The soldiers picked Menachem up and dropped him in a small indentation in the ground, used to collect water. They did that just to torture him. They did it several times before they put him on a truck headed back to a field hospital, which was ten miles from the front lines. Menachem was in pain. But he clutched his pocket, where his t’filin were. When he got to the hospital, a group of soldiers took him inside. They took off his coat and set it aside, and then they dropped him into a stainless-steel drum full of ice-cold water. They kept laughing and making jokes.
Then a doctor – who was a commissioned officer – walked into the operating room, told the soldiers to put Menachem on the table, and immediately ordered everyone out of the room. What happens next is nothing but the hand of G-d, another miracle.
Menachem was all stretched out on the table, sopping wet, under blinding lights. He was thinking, “I’ve been shot. I’ve been tortured twice this evening. What else can Hashem want from me?” As he stared into the doctor’s eyes, the doctor leaned over Menachem and whispered in his ear. “I am a Jew. I never had a bris milah. I will take care of you.” Menachem was in total shock. He was speechless. The doctor removed the bullet, stitched Menachem up, and said, “You are super thin. I’m going to order that they put you in the kitchen to work, and you must eat everything you can lay your hands on so that you can fatten yourself up.” This was music to Menachem’s ears. There was very little food on the front lines.
Shortly after Menachem started to work in the kitchen, the doctor told him that in a week or two he would be transferred to another field hospital. “Once I am gone, you must take a knife or utensil and open your wound so it starts bleeding heavily again,” the doctor told Menachem. “This will save you from going back to the front lines, where I am told the battles are becoming more intense.”
Menachem did what the doctor told him to do, and the new doctor in charge of the hospital said, “You are not ready to go back to the front.” Several weeks later, word spread within the hospital that the Russians had killed all the soldiers and prisoners on the front lines. Everyone in the hospital and on the base was convinced that it was just a question of time before they would be surrounded. The war was almost over, they believed.
Years later, Menachem told me, “I bet you never heard of anyone’s life being saved by a bullet.” His was.
Some time later, all the other prisoners at the remote base in Russia where Menachem was held were told to leave. “You are free to go,” they were told. The soldiers holding them were totally surrounded. Menachem stuffed some food in one pocket of his black coat. The t’filin were safe in his other pocket. As he and his companions scrambled to leave, Menachem and two other prisoners remembered that there were mountains and forests at some distance from the camp. They thought it would be a safe place to hide. As the three men walked, they heard bombs landing, and fierce fighting in the distance. They walked for a few hours. As they got deeper and deeper into the forest, one of them noticed an opening in the mountain. It was a cave, partially hidden by trees. They climbed in and stayed there for several days, slowly eating the small amount of food they had brought with them.
The three men often would peer out of the cave when they heard tanks and machine gun fire in the distance. Menachem remembers clutching his t’filin, raising his head toward the sky, and whispering, “When will this all end? Oh, dear G-d, when will I feel safe? When will I finally be liberated? When will I be able to go home?”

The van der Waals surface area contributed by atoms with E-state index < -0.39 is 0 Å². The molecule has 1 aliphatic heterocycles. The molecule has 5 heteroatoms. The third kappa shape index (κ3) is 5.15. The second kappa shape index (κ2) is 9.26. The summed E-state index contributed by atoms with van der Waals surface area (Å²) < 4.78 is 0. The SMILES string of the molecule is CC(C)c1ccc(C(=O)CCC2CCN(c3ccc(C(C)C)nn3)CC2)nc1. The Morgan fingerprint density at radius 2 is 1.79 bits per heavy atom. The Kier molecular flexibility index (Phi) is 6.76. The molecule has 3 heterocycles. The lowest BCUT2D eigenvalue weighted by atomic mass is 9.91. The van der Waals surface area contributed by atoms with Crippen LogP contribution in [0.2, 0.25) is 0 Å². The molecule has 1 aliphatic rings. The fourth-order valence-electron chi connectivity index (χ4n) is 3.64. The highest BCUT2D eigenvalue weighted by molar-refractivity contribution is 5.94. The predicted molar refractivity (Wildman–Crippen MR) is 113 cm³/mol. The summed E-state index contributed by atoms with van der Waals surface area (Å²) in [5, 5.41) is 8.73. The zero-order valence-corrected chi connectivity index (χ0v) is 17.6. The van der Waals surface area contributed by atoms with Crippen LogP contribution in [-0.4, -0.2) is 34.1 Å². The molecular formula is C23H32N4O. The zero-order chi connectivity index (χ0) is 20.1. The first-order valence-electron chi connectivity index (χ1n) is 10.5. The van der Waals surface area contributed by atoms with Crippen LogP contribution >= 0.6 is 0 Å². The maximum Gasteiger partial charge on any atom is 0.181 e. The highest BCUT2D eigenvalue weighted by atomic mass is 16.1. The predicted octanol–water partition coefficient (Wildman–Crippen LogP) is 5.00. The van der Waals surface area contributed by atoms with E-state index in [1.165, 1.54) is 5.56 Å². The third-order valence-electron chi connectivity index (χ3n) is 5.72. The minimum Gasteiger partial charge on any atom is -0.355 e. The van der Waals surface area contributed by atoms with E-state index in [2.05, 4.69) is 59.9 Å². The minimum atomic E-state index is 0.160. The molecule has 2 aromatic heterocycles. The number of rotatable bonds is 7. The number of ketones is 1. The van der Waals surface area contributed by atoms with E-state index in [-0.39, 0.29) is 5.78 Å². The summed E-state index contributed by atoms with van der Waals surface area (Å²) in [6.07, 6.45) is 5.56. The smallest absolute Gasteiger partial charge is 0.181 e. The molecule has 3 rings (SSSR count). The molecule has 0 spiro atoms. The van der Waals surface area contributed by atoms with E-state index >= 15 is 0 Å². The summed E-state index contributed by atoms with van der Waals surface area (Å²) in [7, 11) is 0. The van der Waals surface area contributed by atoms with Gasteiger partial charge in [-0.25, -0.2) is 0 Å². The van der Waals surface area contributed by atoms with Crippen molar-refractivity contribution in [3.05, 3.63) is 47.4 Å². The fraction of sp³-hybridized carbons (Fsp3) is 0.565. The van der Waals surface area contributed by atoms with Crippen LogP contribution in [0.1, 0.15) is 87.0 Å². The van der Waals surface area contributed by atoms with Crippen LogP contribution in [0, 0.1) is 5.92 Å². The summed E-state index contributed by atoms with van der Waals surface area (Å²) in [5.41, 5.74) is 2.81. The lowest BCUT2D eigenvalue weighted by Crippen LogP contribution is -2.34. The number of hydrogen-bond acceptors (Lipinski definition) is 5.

The very next day, the three friends saw a bunch of German soldiers in the distance exchanging clothing with the prisoners. Next, Menachem saw that everyone’s hands were up in the air, and Russian soldiers surrounded all of them, soldiers and prisoners alike. The Russians separated the people dressed in uniforms from those dressed as prisoners. The Russians started marching the soldiers into the forest – but those soldiers really were prisoners. Menachem spoke some Russian that he had picked up from the years in captivity. He realized there was a language barrier separating the Hungarians, the Germans, and the Russians. At great risk to his personal safety, Menachem put his hands up in the air, crawled out of the cave, and walked toward the Russian soldiers. In broken Russian, he explained that the Germans switched clothing with the prisoners. Although it took some time to get his point across, he was successful.
The Russians demanded that the Germans and the prisoners exchange clothing again. Then they marched the German soldiers deep into the forest and killed all of them.
Menachem got some more food from the Russians, who told him that he and the other prisoners were free to go. Although Menachem felt free, he knew that there still were pockets of resistance. Word that the war was over did not filter to everyone.
Menachem walked from the Russian frontier back home to Hungary. He begged for food, knocking on doors and saying in Russian, “I am a refugee. Please help me with some scraps of food, or even a raw potato.” He slept in the streets, or in open fields. But still he held onto the hope that with G-d’s help he would make it back to Nyirbator.
Three and a half months after he started his journey, Menachem arrived in his hometown, only to find that gentiles were living in the house where he, his parents, and his ten siblings had lived. Not knowing what to do, he wandered around town, looking for his parents and siblings. He came across two friends, and they hugged and kissed each other, with joy and tears. Menachem and his friends spent some time talking about what they had endured, and how they were able to survive and make it back home.
One of Menachem’s friends was very upset that all the Jewish homes were occupied by gentiles, who had taken possession of them after the Germans rounded up the Jews and deported them. After careful thought, the three childhood friends came up with a plan. Since Hungary is still in a state of chaos, they thought, let’s raid the old police station, see what we can find, and then go house to house and evict the gentiles. Because it was a small town, they already knew a lot of people and where they use to live, Menachem said.